Zero credits in spring semester to study for mcat?

Max98

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Hi,
Do you think it would be ok if I took off the spring semester during my junior year to study for the mcat or would it be looked down on? If it is, would being a part time student for one semester also be looked down on?

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ChymeofPassion

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Max98

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I mean, it's unnecessary. You should be able to handle school + MCAT studying.
Oh I thought im supposed to study 6 hours a day for the mcat. That's why I thought i should do that. How many classes would you recommend?

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Lawper

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There is no requirement on how long you need to study for the MCAT. Some study for an hour per day and score 520+, while others study for 8+ hours per day and fail to crack 500. There are a lot of factors involved in getting a high score.

Taking the semester off is not needed, although i recommend studying for the MCAT without distractions. Studying and taking in the summer is better.
 
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I mean, it's unnecessary. You should be able to handle school + MCAT studying.
The spring of my MCAT (March date) I was enrolled full time (9 credits) as a grad student with an additional undergrad class (3 credits) and ~20-30 hrs/week of clinical rotations. I definitely benefited from staying busy and having multiple things to focus on - helped me avoid burning out. I would say the key is to start early (i.e. here and there during the fall, hit it hard over Winter Break), be very intentional with your studying and stick to deadlines/goals, and plan out a practice exam schedule.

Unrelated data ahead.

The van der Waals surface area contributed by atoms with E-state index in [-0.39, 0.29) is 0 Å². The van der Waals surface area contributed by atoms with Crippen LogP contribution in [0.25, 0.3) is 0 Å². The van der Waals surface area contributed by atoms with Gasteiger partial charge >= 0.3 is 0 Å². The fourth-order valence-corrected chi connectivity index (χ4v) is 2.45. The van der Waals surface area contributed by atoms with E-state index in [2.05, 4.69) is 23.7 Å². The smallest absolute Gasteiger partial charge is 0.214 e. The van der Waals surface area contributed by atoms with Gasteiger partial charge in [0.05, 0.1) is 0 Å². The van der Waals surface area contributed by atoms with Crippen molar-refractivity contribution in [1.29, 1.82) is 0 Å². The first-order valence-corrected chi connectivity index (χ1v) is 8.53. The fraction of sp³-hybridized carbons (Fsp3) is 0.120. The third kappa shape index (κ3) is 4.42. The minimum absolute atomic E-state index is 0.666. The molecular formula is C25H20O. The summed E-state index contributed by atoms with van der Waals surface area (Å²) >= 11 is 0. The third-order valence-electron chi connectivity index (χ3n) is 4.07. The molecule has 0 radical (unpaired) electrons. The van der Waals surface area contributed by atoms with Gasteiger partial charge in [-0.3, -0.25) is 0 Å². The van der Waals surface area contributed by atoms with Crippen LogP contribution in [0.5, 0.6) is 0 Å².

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Lannister

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Oh I thought im supposed to study 6 hours a day for the mcat. That's why I thought i should do that. How many classes would you recommend?

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I took a light load, 12 credits, and studied about four hours a day. You should take as many classes as you feel capable of taking while still having enough time to study. That's something you need to figure out on your own.
 

21Rush12